As Long as COVID Rages on, We Need to Live Our Lives Differently
I want life to go back to normal.
I want to see the Phillies play, have dinner with friends and see my mother, who has been in lockdown in her nursing home since March.
Going back to “normal” right now is a terrible idea.
As a family physician practicing in Mt. Airy for the past 20 years, I see how this pandemic affects our community, and has affected it more than any other major national crisis I have witnessed. Patients ask me every week why this virus is so different from others, why our lives have to be so upturned. I tell them that we are enduring these disruptions to save lives.
Life is not as disrupted from the flu because of how we manage it. With the flu vaccine, deaths due to flu last season were limited to about 34,000. In just six months, over 218,000 people in the United States have died from confirmed cases of COVID-19. We limit the number of hospitalizations due to flu and can keep hospitals open for elective surgeries and patients with other illnesses. COVID-19, however, has overwhelmed hospitals and our health care system.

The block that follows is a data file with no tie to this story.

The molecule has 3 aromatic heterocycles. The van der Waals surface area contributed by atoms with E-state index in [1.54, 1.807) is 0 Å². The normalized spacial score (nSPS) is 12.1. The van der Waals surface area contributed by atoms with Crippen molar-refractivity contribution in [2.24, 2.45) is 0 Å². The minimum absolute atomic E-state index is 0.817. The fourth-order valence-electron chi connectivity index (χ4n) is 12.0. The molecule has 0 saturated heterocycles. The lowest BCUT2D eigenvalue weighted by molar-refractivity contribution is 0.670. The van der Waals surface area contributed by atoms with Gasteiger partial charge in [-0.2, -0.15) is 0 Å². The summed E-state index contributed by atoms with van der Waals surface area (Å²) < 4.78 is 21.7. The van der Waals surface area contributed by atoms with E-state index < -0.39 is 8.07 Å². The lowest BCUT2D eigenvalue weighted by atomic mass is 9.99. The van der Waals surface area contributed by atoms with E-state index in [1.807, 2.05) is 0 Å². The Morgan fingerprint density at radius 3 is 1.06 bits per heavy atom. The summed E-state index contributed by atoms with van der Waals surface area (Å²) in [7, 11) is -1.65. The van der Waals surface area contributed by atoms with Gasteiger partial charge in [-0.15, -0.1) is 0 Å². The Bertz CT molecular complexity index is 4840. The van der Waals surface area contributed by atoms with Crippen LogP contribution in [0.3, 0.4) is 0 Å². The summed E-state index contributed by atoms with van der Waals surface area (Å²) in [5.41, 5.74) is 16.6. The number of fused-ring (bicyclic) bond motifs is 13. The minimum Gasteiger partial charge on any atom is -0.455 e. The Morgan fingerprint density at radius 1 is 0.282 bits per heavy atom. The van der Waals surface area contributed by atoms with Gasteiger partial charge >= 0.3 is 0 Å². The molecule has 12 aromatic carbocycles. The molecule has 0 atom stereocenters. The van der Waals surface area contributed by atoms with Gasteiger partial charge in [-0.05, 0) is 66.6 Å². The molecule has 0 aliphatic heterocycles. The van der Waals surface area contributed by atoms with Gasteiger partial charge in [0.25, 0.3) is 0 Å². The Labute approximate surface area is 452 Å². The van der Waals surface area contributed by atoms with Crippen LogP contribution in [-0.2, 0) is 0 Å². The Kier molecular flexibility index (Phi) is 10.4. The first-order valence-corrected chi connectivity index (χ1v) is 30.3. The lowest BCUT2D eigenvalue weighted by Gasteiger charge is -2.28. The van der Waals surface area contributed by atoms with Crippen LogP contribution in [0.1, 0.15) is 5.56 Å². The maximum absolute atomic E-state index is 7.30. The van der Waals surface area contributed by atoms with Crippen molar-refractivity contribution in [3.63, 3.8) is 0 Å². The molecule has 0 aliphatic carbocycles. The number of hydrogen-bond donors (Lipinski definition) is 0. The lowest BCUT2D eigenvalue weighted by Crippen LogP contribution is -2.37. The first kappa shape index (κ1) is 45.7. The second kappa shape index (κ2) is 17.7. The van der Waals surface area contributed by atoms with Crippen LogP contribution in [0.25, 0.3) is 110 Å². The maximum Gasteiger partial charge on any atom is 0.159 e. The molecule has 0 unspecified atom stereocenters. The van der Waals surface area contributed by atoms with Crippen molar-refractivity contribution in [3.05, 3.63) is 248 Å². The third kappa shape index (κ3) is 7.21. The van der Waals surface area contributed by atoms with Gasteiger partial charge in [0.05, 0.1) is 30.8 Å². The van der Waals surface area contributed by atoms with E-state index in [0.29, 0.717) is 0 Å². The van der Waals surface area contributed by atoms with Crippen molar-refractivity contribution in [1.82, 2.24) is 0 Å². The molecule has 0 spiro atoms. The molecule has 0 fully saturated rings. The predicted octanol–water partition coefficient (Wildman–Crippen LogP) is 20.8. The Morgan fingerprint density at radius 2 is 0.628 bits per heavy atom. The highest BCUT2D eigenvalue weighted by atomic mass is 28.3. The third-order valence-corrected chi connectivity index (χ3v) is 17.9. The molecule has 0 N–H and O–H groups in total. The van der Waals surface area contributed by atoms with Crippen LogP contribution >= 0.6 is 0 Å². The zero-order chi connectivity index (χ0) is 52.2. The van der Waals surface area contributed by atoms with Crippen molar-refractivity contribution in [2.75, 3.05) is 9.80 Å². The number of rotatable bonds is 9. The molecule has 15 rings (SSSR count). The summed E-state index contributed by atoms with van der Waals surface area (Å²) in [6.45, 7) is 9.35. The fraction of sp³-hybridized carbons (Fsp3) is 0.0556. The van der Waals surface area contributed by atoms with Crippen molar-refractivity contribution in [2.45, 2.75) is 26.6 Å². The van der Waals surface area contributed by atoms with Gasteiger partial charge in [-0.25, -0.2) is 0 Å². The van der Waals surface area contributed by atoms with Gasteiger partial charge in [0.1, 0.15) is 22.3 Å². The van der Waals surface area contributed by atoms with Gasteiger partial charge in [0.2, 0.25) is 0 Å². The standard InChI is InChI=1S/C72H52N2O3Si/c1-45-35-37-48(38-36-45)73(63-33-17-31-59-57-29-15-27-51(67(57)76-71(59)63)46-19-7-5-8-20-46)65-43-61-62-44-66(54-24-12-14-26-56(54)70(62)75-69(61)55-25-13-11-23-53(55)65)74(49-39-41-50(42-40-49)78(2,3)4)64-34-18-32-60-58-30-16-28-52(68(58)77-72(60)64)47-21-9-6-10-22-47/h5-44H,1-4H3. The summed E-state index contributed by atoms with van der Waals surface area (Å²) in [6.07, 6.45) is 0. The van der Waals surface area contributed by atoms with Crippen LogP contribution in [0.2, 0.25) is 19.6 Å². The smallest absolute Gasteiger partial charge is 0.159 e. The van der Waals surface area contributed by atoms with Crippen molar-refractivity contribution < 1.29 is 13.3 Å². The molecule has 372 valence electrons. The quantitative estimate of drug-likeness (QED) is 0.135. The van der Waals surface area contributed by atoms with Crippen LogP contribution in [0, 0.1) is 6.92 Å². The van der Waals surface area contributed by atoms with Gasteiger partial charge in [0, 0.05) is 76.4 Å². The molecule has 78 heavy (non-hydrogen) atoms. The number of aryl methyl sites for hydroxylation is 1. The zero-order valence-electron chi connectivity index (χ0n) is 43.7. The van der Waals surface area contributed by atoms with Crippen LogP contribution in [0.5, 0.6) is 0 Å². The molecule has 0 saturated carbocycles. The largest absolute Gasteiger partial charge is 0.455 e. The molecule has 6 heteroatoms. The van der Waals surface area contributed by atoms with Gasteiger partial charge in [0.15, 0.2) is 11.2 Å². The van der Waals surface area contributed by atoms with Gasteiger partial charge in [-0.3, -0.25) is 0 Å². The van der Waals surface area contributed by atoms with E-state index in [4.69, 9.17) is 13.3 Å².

Some suggest we follow the public health approach of Sweden, letting the virus “take its course.” This is also referred to as herd immunity, and has been effective with illnesses like Chicken pox.
Like many of my generation, I was purposefully infected with Chicken pox as a child. This was possible for two reasons: 1) children have a low rate of hospitalization or death from Chicken pox, and 2) people who get Chicken pox become immune for decades.
With COVID-19, the hospitalization and death rates are still high. Research also shows that people who have had COVID-19 can catch it again in as little as three months. Herd immunity cannot happen if people can get the disease over and over again. Even Sweden’s Dr. Johan Giesecke, an epidemiologist for the World Health Organization who is often cited as an advocate of herd immunity, acknowledges that a vaccine and viable treatment are necessary components of herd immunity. Unfortunately with COVID-19, we currently have neither.
With regard to the backlash over public health measures such as social distancing and wearing masks to reduce the spread of COVID-19, I understand that masks are sometimes interpreted as signs of danger. I ask, however, that we rethink this symbolism.
Masks are designed for preventing mass spread of disease. They do not make us weak, less capable of independent thought, or even less patriotic. They also do not necessarily make us morally better people. Instead, they signal public awareness of what needs to happen to reduce the rates of COVID-19 transmission.
My goal as a medical provider is for us all to live healthy lives. Reducing the spread of COVID-19 is a health benefit to all of us.
Dr. David Lewis is managing partner at Mt. Airy Family Practice.